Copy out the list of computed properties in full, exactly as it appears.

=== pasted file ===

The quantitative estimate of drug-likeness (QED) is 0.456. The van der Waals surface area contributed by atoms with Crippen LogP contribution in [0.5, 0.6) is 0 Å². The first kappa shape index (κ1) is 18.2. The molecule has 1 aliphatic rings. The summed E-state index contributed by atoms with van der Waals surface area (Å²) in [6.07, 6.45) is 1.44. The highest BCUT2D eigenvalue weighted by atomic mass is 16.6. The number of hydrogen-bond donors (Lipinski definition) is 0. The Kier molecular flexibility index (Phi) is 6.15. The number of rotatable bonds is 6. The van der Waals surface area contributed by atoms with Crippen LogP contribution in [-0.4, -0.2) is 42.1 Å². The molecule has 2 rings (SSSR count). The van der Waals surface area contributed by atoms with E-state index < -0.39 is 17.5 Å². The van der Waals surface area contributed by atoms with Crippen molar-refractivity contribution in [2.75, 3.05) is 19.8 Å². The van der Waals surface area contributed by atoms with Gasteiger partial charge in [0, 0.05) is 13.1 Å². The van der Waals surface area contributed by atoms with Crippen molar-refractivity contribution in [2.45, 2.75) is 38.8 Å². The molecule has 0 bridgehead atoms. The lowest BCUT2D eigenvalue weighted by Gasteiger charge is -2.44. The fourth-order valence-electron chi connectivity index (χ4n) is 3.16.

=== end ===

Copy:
The quantitative estimate of drug-likeness (QED) is 0.456. The van der Waals surface area contributed by atoms with Crippen LogP contribution in [0.5, 0.6) is 0 Å². The first kappa shape index (κ1) is 18.2. The molecule has 1 aliphatic rings. The summed E-state index contributed by atoms with van der Waals surface area (Å²) in [6.07, 6.45) is 1.44. The highest BCUT2D eigenvalue weighted by atomic mass is 16.6. The number of hydrogen-bond donors (Lipinski definition) is 0. The Kier molecular flexibility index (Phi) is 6.15. The number of rotatable bonds is 6. The van der Waals surface area contributed by atoms with Crippen LogP contribution in [-0.4, -0.2) is 42.1 Å². The molecule has 2 rings (SSSR count). The van der Waals surface area contributed by atoms with E-state index < -0.39 is 17.5 Å². The van der Waals surface area contributed by atoms with Crippen molar-refractivity contribution in [2.75, 3.05) is 19.8 Å². The van der Waals surface area contributed by atoms with Gasteiger partial charge in [0, 0.05) is 13.1 Å². The van der Waals surface area contributed by atoms with Crippen molar-refractivity contribution in [2.45, 2.75) is 38.8 Å². The molecule has 0 bridgehead atoms. The lowest BCUT2D eigenvalue weighted by Gasteiger charge is -2.44. The fourth-order valence-electron chi connectivity index (χ4n) is 3.16.